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Two Pain Clinics Shuttered amid Federal Investigation

Two East Tennessee pain clinics abruptly closed their doors last month after federal prosecutors accused their managing company of defrauding taxpayers by subjecting patients to unnecessary injections, drug tests and opioid prescriptions.

This is at least the third time Tennessee pain clinics have shut down while under federal investigation for fraud in the past two years.

Advanced Spine and Pain in Crossville and Coffey Family Medical Clinic in Oneida closed over a span of a few days in mid-August, according to patients and employees. In the weeks since the closures, former employees say they haven’t received their final paycheck and some former patients have been unable to access their medical records. Without those records, patients are unlikely to convince other pain clinics to take them on as new patients.

Amanda Doyle, 39, a former patient of the Coffey clinic, said she has been slowly running out of painkillers and antiseizure medication since the closure. Without medication, Doyle suffers from dozens of dangerous seizures every day, she said.

“They closed down in the beginning of August, and I finally found a new doctor today,” Doyle said Monday. “I have stretched and hemmed and hawed and thought I was going to have to stand upside down on my head to get more medicine. Because I didn’t have any medical records so nobody was able to help me.”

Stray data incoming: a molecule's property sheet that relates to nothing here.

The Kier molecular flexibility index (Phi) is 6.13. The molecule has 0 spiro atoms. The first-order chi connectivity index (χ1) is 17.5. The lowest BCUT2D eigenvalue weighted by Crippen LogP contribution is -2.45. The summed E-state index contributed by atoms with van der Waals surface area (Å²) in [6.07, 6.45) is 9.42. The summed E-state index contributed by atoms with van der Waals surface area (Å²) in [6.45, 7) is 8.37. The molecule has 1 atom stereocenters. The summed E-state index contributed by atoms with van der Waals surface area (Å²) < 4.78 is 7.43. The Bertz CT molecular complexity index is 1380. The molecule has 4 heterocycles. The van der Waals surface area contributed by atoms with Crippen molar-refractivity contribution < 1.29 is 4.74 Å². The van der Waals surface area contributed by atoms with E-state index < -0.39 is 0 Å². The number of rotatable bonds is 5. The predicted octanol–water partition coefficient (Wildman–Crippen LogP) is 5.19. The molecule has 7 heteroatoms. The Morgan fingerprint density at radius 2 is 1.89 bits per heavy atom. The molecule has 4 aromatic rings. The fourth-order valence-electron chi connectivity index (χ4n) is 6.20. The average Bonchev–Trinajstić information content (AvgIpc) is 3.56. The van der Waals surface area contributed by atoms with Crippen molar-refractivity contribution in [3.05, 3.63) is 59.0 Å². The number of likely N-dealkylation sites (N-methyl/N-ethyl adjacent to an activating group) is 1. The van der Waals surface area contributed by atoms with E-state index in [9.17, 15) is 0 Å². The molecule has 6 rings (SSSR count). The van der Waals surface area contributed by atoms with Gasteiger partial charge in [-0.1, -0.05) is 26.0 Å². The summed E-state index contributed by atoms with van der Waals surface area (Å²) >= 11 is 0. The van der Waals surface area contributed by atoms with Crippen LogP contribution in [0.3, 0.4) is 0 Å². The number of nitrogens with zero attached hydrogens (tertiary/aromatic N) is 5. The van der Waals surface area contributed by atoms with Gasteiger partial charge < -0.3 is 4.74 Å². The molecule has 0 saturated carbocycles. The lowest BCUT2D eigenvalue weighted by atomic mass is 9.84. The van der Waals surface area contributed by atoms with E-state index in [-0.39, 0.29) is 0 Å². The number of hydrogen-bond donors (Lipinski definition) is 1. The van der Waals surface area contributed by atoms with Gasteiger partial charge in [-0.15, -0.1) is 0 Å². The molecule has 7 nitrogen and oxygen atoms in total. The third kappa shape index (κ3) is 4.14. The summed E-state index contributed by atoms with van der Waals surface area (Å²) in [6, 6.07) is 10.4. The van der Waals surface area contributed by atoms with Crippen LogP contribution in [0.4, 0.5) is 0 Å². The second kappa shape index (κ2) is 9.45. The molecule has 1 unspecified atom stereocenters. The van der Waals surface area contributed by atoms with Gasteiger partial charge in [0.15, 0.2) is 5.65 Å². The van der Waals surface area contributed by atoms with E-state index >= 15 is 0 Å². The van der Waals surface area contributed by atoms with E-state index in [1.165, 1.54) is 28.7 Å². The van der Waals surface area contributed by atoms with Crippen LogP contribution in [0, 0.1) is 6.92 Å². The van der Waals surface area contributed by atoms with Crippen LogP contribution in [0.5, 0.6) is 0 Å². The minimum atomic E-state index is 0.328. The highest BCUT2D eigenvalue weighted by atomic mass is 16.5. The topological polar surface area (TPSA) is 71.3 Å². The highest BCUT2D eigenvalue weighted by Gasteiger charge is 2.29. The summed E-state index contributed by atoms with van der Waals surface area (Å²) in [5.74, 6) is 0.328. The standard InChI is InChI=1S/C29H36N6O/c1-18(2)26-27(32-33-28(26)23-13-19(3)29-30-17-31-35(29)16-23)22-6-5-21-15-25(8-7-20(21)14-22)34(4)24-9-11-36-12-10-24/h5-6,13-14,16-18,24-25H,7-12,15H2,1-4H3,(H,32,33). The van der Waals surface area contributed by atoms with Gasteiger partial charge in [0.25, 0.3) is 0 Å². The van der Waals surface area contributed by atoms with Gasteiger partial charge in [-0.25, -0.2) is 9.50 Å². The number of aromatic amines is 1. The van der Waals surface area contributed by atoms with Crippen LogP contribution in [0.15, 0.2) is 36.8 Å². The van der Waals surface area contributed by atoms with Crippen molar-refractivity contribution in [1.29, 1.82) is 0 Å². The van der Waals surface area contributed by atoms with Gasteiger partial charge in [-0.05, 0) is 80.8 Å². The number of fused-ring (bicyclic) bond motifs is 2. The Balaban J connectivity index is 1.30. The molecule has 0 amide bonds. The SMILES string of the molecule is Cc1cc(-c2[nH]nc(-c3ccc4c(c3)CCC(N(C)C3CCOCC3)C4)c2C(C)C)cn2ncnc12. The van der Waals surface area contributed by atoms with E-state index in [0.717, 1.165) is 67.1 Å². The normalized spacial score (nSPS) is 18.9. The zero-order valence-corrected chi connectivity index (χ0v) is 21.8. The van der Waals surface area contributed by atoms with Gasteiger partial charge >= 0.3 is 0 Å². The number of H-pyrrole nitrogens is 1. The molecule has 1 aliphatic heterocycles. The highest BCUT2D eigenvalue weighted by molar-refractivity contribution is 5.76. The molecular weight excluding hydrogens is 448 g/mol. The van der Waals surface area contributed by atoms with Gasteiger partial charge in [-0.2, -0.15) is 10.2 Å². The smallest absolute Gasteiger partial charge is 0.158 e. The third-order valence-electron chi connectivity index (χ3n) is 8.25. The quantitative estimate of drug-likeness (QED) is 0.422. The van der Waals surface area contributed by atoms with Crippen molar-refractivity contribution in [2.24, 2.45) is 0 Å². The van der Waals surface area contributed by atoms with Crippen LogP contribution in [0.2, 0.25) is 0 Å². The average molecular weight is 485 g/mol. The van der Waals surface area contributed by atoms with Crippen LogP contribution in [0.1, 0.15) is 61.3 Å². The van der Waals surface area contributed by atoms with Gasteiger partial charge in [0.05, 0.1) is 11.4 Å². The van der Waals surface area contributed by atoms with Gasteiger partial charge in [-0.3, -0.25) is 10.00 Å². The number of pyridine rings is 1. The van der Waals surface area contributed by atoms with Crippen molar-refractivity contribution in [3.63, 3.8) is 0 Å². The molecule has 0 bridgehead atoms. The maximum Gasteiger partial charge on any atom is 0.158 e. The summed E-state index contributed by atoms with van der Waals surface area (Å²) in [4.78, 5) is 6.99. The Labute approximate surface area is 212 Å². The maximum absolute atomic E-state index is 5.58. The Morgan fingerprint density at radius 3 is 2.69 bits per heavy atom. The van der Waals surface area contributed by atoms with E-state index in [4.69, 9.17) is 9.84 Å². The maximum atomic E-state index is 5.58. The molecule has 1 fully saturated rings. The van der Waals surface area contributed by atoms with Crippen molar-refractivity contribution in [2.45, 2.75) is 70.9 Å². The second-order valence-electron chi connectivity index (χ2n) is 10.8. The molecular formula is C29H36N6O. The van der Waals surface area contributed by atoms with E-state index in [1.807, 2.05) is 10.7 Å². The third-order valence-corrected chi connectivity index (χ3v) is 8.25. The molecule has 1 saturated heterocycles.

Patients were not the only ones caught off guard by the clinic closures. Two ex-employees of Advanced Spine and Pain said staff got no warning before the shutdown.

Darlene Paul, 55, who worked at the Crossville clinic for three years, said employees found out on the morning of Aug. 12 they would not be paid, then were told later that day to leave the clinic and lock the doors behind them. Paul said a group of about 15 employees went straight from the clinic to the unemployment office.

Paul is still searching for a new job. The clinic owes her about $1,900, she said. “It has stressed all of us, and it has hurt my household,” Paul said. “You go to work, you try to do the best for your company, and then your company does this to you.”

Neither Advanced Spine and Pain nor Coffey Family Medical Clinic has provided a public explanation for the closures. However, the closures occurred in the same week that the managing company of both clinics, a South Carolina corporation known as Oaktree Medical Centre, shuttered at least 10 clinics in the Carolinas.

Federal prosecutors in South Carolina sued Oaktree earlier this year accusing the company of a “series of elaborate and extensive fraud schemes” that maximized profits at the expense of patients and taxpayers. The lawsuit alleges that Oaktree and its owner, Daniel McCollum, used illegal kickbacks to incentivize medical professionals to overprescribe opioids and order “unreasonable” drug tests at the company laboratory, which inflated Oaktree’s reimbursement from Medicare and Medicaid.